For Humanitarians, the World is Our Valentine

I had never identified with Valentine’s Day. Even though I’ve not always been single.

When your reputation for being a brain rather than a beauty is what precedes you, what happens is that you would not have been flattered by Valentine attention growing up. And you get to choose how to take that.

Besides, I’m contrary as well. Just the fact that media bombards us with the expectation of romance on this day, is enough to induce rebellion. It is a recipe for insincerity. I mean, I don’t even really do birthdays. I love being remembered, don’t get me wrong. But over time I’ve grown up enough to be forgiving about fixed calendar memorials. If not for calendar prompts and Facebook notices, I can hardly remember any dates myself!

So it’s not a surprise that I couldn’t even imagine a way in which this day could be meaningfully celebrated. In fact, I don’t even remember any Valentine’s Day in all my life.

Except one, last year.

My only Valentine’s Day of any significance

It should come as no surprise that the significance was not intentional.

Last year I asked someone I met a couple months before (on a volunteer program) for a game of Breakout. The day happened to be Valentine’s day. There is no connection; it was just a mutually open Sunday. (Or Saturday? Anyway, the point is it was just a weekend.) I had just discovered this ‘escape room’ thing the previous year, and was still enamoured of it. Other people I knew, not as much anymore. So I was elated when he agreed.

The puzzle with a sad ending

He let me pick the puzzle. It didn’t really matter to me, but he liked tech and globalist themes. So I thought the one about space would be good. The puzzle premise seemed to draw inspiration from space tales of recent memory, like Wall-E and Interstellar. Basically it involved a last-ditch endeavour to save a world at risk of collapse.

We failed the mission (sorry humanity). We ran out of time and ‘died’.

escape room | breakout nu sentral | humanitarian | valentine's day

Losers only get to hold up the little shields.

However, at the end, our Breakout guide walked us through the last few steps of the puzzle so that we (ok, I mean “I”) wouldn’t die of curiosity. At the very end, we discovered that (spoiler alert) the space station was doomed. And he would have to choose to either:

  1. send the plant sample back to earth and have a pretty reasonable (but not 100%) chance to save humanity from its current situation, or
  2. use the activated capsule to send me back with a higher likelihood of reaching home, but leave the fate of humanity to chance for a while longer.

He would have to choose quickly, or neither would happen.

Without hesitation (or consultation) he sent the plant back. We held each other and watched the capsule image on the screen go ‘home’ to our native and troubled planet, waiting to ‘die’ in the space station together. Strangely sombre, even though it was just a game.

I remember secretly musing over our ice cream if I ought to be flattered or offended, that he did not feel the need to ask if I would consent to be sacrificed.

‘I’m just a numbers man’

Much later, when I reminded him of this event, he told me that there was no great nobility in it. It was just a numbers thing.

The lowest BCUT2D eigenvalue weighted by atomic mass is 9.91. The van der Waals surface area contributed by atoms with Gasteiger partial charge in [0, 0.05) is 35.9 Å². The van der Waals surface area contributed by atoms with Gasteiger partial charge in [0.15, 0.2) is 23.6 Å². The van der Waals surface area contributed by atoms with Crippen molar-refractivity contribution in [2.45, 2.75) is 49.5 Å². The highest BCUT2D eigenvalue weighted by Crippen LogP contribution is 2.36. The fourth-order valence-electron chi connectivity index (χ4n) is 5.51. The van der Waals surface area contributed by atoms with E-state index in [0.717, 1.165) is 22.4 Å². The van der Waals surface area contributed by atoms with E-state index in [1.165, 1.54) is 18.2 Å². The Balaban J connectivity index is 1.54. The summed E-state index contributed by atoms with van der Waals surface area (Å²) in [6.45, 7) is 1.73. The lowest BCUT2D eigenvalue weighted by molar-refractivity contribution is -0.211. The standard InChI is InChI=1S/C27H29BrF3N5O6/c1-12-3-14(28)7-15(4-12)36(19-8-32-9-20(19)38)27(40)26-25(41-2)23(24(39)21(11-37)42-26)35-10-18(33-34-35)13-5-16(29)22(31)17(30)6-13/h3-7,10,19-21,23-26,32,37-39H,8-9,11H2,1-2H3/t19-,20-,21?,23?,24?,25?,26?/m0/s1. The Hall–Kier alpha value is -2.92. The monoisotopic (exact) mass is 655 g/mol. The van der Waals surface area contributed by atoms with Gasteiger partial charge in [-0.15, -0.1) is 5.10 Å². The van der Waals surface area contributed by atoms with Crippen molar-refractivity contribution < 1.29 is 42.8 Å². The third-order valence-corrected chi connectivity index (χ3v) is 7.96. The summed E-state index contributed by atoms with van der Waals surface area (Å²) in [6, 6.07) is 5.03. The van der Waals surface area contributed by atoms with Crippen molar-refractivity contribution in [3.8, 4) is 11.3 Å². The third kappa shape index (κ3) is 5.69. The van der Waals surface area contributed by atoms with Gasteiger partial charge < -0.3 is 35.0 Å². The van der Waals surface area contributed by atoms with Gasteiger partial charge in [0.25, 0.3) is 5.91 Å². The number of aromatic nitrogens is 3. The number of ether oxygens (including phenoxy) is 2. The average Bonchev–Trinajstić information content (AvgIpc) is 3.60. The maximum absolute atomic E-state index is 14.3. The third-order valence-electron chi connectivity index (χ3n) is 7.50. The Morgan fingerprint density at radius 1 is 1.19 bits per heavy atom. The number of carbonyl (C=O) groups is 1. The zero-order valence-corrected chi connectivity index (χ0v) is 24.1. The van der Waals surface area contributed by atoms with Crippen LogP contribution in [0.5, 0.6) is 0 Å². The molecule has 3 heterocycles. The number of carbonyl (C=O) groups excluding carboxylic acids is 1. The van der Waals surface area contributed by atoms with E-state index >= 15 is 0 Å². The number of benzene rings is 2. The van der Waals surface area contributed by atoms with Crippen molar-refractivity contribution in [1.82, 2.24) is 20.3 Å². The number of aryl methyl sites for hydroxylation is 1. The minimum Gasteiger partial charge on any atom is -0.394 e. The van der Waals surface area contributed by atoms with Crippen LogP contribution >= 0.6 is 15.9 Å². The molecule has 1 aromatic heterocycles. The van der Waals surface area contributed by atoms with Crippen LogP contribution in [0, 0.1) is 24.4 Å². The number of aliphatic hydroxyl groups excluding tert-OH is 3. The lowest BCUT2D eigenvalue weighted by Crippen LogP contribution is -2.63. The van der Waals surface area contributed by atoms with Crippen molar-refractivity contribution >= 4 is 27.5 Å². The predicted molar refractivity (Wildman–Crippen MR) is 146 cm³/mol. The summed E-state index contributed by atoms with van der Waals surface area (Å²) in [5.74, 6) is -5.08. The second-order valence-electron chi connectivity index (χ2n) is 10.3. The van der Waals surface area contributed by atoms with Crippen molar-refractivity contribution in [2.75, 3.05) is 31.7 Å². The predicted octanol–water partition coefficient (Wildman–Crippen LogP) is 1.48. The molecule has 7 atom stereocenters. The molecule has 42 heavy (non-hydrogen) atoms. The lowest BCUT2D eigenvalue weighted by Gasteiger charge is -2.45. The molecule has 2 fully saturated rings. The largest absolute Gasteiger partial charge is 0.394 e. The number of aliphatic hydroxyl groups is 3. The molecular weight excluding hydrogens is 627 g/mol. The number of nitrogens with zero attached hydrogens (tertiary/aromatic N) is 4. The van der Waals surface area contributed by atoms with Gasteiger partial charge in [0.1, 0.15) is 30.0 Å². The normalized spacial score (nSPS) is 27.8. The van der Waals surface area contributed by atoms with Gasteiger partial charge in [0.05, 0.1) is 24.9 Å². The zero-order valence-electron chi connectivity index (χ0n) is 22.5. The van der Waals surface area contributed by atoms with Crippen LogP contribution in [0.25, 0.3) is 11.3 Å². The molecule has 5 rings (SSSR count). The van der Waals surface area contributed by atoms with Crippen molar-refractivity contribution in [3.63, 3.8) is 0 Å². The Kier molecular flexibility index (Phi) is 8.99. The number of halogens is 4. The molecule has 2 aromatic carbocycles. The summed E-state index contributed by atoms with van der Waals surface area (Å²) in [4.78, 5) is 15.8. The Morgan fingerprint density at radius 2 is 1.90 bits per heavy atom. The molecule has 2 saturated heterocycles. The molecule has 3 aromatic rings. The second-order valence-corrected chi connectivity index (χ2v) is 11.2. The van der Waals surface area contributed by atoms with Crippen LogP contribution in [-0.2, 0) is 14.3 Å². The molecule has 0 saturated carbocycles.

In one respect he is being honest. I know he is much influenced by those philosophers who generate thought puzzles that for some reason, invariably remove respect for agency for the ‘bystander’ human beings in their puzzles, yet give the sole agent omniscience. You know, the kinds that ask if it’s moral for you to shove some guy into the path of a train if it saves several people. You get the feeling that the philosopher wants you to say (or at least feel profoundly challenged) that the answer is ‘yes’.

But on the other hand I also know he has a deep love for humanity. Both on a large scale, and a personal one. I have seen many examples of it through our brief friendship, always in great discretion. He just doesn’t seem to feel it’s socially acceptable to wear it on his sleeve. Or perhaps, that it somehow makes him less rational, a thought that disturbs him profoundly.

In my peer circles, it’s perfectly fine – even estimable – for a man to openly be compassionate. In my personal philosophy, there is no need to disown perfectly natural human traits in favour of another. So I never understood it.

The false choice of rationality vs. empathy

We are however, raised in a world that puts rationality and empathy in separate buckets. Especially those of us who are western educated. We are taught that there is nothing that a heart-centric viewpoint can say about rationality, and likewise there is no room in a rational worldview for emotional motivation. At least, not an esteemed room.

In this peculiar worldview, everything is assigned to buckets. I should know, I spent most of my life like this. I am naturally analytical; classification and ranking things against each other is my default way of making sense of the world.

So it is that we typically associate ‘sacrifice’ with a great emotional surge that eclipses your love of yourself. It doesn’t count in the popular imagination as noble unless you feel great emotion towards who, or what, you sacrifice for. So noble sacrifice goes into the emotional/faith-based/altruistic ‘decision not made with reason’ bucket. Rationals are supposed to scoff at such ‘irrational’ motivations. You can’t admit to such feelings if you claim to be logical.